Australian utility Hydro Tasmania has identified 14 pumped storage sites, adding fuel to the island state’s bid to make itself a hydroelectric power reserve for both it and the mainland.
The search, performed as part of Hydro Tasmania’s “Battery of the Nation” initiative, whittled a list of about 2,000 to the final 14, which, combined, represent about 4,800 MW-worth of pumped storage capacity.
The sites selected through an Australian Renewable Energy Agency (ARENA)-supported study would be located near existing hydropower facilities, “providing a big advantage in practicality, cost and speed of construction,” the company said.
The projects could be developed at an estimated cost of between US$800,000 and $1.14 million per MW, making it a valid alternative to the proposed 2,000-MW Snowy Mountain pumped storage expansion project.
The “Snowy 2.0” plan has been a centerpiece of Australian Prime Minister Malcom Turnbull’s plans to overhaul the country’s power sector, but projections put its cost per MW at up to $1.72 million.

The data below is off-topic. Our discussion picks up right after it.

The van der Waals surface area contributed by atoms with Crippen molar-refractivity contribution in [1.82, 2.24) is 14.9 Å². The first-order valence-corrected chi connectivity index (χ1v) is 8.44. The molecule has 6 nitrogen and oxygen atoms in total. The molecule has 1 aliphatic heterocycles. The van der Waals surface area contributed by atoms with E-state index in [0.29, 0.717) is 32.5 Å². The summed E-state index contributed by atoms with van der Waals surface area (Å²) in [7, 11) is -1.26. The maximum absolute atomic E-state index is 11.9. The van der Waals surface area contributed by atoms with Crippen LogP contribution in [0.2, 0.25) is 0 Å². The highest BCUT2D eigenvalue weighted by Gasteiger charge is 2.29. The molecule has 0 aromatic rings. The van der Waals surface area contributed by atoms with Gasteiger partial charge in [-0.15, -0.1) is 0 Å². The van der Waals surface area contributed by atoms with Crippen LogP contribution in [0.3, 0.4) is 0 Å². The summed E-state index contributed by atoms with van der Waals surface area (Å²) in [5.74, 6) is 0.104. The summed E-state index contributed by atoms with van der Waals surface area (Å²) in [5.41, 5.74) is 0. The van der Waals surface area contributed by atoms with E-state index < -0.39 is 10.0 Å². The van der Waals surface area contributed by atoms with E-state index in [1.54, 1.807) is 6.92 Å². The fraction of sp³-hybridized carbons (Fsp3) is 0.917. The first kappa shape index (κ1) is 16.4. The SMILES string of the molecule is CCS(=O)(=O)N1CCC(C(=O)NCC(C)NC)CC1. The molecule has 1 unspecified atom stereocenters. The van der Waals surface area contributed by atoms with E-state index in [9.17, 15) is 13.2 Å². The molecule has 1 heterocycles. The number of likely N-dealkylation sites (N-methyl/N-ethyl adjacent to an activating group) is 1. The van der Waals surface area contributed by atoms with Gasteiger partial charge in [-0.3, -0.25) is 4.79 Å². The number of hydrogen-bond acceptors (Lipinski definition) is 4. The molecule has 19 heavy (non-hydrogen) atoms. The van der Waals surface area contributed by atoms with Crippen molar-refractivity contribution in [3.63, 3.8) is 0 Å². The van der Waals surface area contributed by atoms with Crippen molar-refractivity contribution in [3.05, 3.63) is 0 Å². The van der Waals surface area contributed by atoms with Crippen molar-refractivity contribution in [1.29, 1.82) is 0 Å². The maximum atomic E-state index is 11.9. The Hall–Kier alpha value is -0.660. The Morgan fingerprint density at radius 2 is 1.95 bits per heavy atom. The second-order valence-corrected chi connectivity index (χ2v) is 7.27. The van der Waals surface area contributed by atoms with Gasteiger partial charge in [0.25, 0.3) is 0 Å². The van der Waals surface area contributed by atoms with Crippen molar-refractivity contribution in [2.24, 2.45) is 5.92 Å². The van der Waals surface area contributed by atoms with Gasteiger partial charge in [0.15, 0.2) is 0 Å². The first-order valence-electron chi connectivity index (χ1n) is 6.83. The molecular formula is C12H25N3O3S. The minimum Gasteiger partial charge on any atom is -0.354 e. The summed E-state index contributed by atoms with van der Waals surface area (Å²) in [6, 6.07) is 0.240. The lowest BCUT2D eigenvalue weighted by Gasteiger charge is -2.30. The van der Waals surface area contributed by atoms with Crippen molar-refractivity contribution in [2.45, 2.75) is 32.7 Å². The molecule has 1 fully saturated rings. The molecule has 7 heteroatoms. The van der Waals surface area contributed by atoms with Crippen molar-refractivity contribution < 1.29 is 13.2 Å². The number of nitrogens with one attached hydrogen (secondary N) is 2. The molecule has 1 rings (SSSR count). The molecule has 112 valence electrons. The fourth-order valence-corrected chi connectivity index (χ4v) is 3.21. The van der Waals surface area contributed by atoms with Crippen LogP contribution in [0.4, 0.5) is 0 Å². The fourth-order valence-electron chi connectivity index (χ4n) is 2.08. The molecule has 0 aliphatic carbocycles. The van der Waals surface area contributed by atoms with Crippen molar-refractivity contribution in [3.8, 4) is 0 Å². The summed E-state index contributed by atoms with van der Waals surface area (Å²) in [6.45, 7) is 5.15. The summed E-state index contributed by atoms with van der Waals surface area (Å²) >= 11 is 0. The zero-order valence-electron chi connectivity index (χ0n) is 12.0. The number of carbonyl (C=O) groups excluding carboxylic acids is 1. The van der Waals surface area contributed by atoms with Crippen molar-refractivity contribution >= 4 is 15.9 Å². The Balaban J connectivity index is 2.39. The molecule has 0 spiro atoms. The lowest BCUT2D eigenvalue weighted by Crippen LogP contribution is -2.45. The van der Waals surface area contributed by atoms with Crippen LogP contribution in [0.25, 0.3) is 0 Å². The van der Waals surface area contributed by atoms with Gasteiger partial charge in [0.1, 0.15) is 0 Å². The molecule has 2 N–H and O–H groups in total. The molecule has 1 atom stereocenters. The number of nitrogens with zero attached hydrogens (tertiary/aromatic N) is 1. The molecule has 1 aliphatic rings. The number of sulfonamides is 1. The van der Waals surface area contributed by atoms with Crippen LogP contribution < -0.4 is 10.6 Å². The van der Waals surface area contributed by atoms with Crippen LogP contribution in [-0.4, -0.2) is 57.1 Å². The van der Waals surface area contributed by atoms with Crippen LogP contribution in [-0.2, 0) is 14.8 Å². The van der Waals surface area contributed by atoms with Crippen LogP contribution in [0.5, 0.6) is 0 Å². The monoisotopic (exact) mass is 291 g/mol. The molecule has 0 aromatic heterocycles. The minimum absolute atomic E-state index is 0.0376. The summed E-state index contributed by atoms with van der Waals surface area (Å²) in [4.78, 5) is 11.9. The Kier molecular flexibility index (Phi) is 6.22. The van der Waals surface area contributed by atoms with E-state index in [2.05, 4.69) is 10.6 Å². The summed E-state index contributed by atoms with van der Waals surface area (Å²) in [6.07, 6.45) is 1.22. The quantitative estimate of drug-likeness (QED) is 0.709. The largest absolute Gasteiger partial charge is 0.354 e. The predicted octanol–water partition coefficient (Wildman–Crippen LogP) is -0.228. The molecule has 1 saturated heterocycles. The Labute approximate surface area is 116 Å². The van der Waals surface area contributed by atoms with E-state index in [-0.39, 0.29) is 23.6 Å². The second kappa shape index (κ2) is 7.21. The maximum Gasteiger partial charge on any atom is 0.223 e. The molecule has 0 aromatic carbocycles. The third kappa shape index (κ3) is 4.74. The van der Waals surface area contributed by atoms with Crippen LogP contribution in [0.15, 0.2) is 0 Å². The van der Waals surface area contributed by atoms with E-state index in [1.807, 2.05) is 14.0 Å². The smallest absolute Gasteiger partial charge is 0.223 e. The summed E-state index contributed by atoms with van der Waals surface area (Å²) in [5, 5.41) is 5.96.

If executed, the Battery of the Nation plan could create 3,000 jobs in Tasmania over a 15-year span, Hydro Tasmania said, while creating nearly $4 billion in investments.
“Two things are now official,” Hydro Tasmania CEO Steve Davy said. “Battery of the Nation stacks up very well, and we can deliver it.
“More interconnection makes all of this viable, allowing Tasmania to get its products to market. Even with that interconnection cost, our analysis confirms Battery of the Nation is a front-runner that’s extremely competitive and cost-effective.”
The company said it will now perform further pre-feasibility work on the identified sites over the next year, which are detailed in the table below.
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